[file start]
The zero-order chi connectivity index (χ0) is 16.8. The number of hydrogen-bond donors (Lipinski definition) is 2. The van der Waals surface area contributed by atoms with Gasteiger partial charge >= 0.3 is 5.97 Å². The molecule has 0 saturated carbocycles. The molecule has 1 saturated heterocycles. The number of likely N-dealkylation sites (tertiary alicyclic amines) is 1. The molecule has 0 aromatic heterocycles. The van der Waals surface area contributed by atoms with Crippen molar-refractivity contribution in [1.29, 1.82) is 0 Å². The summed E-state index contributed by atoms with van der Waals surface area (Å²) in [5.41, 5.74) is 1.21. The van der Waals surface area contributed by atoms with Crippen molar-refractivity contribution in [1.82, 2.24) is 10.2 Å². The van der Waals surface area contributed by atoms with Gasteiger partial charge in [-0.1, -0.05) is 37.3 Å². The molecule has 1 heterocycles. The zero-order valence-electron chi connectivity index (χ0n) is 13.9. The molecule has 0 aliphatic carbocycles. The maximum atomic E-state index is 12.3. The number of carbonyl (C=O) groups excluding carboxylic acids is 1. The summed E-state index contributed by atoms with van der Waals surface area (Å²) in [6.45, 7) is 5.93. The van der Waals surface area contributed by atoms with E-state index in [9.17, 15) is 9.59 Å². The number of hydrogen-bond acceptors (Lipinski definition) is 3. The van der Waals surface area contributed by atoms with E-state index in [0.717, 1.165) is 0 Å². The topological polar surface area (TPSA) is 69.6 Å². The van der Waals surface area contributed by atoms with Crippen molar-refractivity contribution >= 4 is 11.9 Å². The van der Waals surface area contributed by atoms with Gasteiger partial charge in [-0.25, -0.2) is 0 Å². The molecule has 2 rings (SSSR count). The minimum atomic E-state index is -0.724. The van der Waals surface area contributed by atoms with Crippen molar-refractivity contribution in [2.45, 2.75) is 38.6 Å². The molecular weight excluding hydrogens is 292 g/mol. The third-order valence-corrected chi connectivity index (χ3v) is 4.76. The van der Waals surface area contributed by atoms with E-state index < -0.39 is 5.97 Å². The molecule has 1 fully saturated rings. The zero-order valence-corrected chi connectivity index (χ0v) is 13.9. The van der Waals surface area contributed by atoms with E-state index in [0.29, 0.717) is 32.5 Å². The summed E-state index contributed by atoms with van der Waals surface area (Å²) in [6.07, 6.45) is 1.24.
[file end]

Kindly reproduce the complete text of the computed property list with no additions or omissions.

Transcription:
The zero-order chi connectivity index (χ0) is 16.8. The number of hydrogen-bond donors (Lipinski definition) is 2. The van der Waals surface area contributed by atoms with Gasteiger partial charge >= 0.3 is 5.97 Å². The molecule has 0 saturated carbocycles. The molecule has 1 saturated heterocycles. The number of likely N-dealkylation sites (tertiary alicyclic amines) is 1. The molecule has 0 aromatic heterocycles. The van der Waals surface area contributed by atoms with Crippen molar-refractivity contribution in [1.29, 1.82) is 0 Å². The summed E-state index contributed by atoms with van der Waals surface area (Å²) in [5.41, 5.74) is 1.21. The van der Waals surface area contributed by atoms with Crippen molar-refractivity contribution in [1.82, 2.24) is 10.2 Å². The van der Waals surface area contributed by atoms with Gasteiger partial charge in [-0.1, -0.05) is 37.3 Å². The molecule has 1 heterocycles. The zero-order valence-electron chi connectivity index (χ0n) is 13.9. The molecule has 0 aliphatic carbocycles. The maximum atomic E-state index is 12.3. The number of carbonyl (C=O) groups excluding carboxylic acids is 1. The summed E-state index contributed by atoms with van der Waals surface area (Å²) in [6.45, 7) is 5.93. The van der Waals surface area contributed by atoms with E-state index in [9.17, 15) is 9.59 Å². The number of hydrogen-bond acceptors (Lipinski definition) is 3. The van der Waals surface area contributed by atoms with E-state index in [0.717, 1.165) is 0 Å². The topological polar surface area (TPSA) is 69.6 Å². The van der Waals surface area contributed by atoms with Crippen molar-refractivity contribution >= 4 is 11.9 Å². The van der Waals surface area contributed by atoms with Gasteiger partial charge in [-0.25, -0.2) is 0 Å². The molecule has 2 rings (SSSR count). The minimum atomic E-state index is -0.724. The van der Waals surface area contributed by atoms with Crippen molar-refractivity contribution in [2.45, 2.75) is 38.6 Å². The molecular weight excluding hydrogens is 292 g/mol. The third-order valence-corrected chi connectivity index (χ3v) is 4.76. The van der Waals surface area contributed by atoms with E-state index < -0.39 is 5.97 Å². The molecule has 1 fully saturated rings. The zero-order valence-corrected chi connectivity index (χ0v) is 13.9. The van der Waals surface area contributed by atoms with E-state index in [0.29, 0.717) is 32.5 Å². The summed E-state index contributed by atoms with van der Waals surface area (Å²) in [6.07, 6.45) is 1.24.